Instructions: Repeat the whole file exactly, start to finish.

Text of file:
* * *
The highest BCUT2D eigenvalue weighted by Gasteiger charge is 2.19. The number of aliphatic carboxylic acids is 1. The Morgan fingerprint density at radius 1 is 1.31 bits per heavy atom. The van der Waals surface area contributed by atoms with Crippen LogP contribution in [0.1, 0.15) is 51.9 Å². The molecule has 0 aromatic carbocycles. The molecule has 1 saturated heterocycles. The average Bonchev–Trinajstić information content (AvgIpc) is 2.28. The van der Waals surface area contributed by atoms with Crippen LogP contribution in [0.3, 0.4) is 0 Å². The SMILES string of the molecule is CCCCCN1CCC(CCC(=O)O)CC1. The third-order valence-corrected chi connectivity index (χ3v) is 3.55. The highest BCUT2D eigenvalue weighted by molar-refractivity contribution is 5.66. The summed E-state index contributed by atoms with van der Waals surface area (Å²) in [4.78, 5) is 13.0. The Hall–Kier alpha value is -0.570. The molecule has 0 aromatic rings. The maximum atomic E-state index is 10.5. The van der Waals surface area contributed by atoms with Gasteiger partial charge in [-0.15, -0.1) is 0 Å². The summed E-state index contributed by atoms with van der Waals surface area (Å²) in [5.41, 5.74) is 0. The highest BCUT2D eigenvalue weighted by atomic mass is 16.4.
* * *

The highest BCUT2D eigenvalue weighted by Gasteiger charge is 2.19. The number of aliphatic carboxylic acids is 1. The Morgan fingerprint density at radius 1 is 1.31 bits per heavy atom. The van der Waals surface area contributed by atoms with Crippen LogP contribution in [0.1, 0.15) is 51.9 Å². The molecule has 0 aromatic carbocycles. The molecule has 1 saturated heterocycles. The average Bonchev–Trinajstić information content (AvgIpc) is 2.28. The van der Waals surface area contributed by atoms with Crippen LogP contribution in [0.3, 0.4) is 0 Å². The SMILES string of the molecule is CCCCCN1CCC(CCC(=O)O)CC1. The third-order valence-corrected chi connectivity index (χ3v) is 3.55. The highest BCUT2D eigenvalue weighted by molar-refractivity contribution is 5.66. The summed E-state index contributed by atoms with van der Waals surface area (Å²) in [4.78, 5) is 13.0. The Hall–Kier alpha value is -0.570. The molecule has 0 aromatic rings. The maximum atomic E-state index is 10.5. The van der Waals surface area contributed by atoms with Gasteiger partial charge in [-0.15, -0.1) is 0 Å². The summed E-state index contributed by atoms with van der Waals surface area (Å²) in [5.41, 5.74) is 0. The highest BCUT2D eigenvalue weighted by atomic mass is 16.4.